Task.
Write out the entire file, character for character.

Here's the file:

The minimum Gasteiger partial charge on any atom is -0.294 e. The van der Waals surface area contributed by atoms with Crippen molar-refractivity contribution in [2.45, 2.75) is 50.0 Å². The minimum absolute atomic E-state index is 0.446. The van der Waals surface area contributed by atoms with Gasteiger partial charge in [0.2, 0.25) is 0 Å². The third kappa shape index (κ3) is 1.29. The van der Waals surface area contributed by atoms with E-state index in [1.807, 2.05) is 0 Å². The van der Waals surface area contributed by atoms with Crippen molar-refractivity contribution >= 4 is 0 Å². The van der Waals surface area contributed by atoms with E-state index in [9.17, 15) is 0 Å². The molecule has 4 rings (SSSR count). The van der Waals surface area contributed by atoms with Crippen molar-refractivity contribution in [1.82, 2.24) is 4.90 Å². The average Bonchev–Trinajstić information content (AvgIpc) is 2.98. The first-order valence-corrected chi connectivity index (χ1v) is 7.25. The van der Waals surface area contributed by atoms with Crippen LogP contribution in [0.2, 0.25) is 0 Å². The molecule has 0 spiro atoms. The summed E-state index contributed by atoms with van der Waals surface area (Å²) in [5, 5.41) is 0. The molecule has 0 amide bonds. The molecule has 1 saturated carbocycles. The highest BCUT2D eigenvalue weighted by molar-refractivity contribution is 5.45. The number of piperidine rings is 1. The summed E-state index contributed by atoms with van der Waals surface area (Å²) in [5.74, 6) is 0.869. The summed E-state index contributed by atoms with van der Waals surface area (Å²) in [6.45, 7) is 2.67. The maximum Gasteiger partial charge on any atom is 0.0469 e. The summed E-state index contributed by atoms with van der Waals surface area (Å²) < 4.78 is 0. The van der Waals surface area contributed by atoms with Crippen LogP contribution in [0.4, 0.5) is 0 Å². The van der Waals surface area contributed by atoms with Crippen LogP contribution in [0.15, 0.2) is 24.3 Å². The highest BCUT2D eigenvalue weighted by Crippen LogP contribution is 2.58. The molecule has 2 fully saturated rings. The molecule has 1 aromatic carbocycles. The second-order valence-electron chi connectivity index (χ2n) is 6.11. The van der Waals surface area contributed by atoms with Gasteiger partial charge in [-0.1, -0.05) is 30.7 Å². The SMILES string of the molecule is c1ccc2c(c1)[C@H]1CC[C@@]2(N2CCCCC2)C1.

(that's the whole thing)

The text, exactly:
The minimum Gasteiger partial charge on any atom is -0.294 e. The van der Waals surface area contributed by atoms with Crippen molar-refractivity contribution in [2.45, 2.75) is 50.0 Å². The minimum absolute atomic E-state index is 0.446. The van der Waals surface area contributed by atoms with Gasteiger partial charge in [0.2, 0.25) is 0 Å². The third kappa shape index (κ3) is 1.29. The van der Waals surface area contributed by atoms with E-state index in [1.807, 2.05) is 0 Å². The van der Waals surface area contributed by atoms with Crippen molar-refractivity contribution >= 4 is 0 Å². The van der Waals surface area contributed by atoms with E-state index in [9.17, 15) is 0 Å². The molecule has 4 rings (SSSR count). The van der Waals surface area contributed by atoms with Crippen molar-refractivity contribution in [1.82, 2.24) is 4.90 Å². The average Bonchev–Trinajstić information content (AvgIpc) is 2.98. The first-order valence-corrected chi connectivity index (χ1v) is 7.25. The van der Waals surface area contributed by atoms with Crippen LogP contribution in [0.2, 0.25) is 0 Å². The molecule has 0 spiro atoms. The summed E-state index contributed by atoms with van der Waals surface area (Å²) in [5, 5.41) is 0. The molecule has 0 amide bonds. The molecule has 1 saturated carbocycles. The highest BCUT2D eigenvalue weighted by molar-refractivity contribution is 5.45. The number of piperidine rings is 1. The summed E-state index contributed by atoms with van der Waals surface area (Å²) in [5.74, 6) is 0.869. The summed E-state index contributed by atoms with van der Waals surface area (Å²) in [6.45, 7) is 2.67. The maximum Gasteiger partial charge on any atom is 0.0469 e. The summed E-state index contributed by atoms with van der Waals surface area (Å²) < 4.78 is 0. The van der Waals surface area contributed by atoms with Crippen LogP contribution in [0.4, 0.5) is 0 Å². The van der Waals surface area contributed by atoms with Crippen LogP contribution in [0.15, 0.2) is 24.3 Å². The highest BCUT2D eigenvalue weighted by Crippen LogP contribution is 2.58. The molecule has 2 fully saturated rings. The molecule has 1 aromatic carbocycles. The second-order valence-electron chi connectivity index (χ2n) is 6.11. The van der Waals surface area contributed by atoms with Gasteiger partial charge in [-0.1, -0.05) is 30.7 Å². The SMILES string of the molecule is c1ccc2c(c1)[C@H]1CC[C@@]2(N2CCCCC2)C1.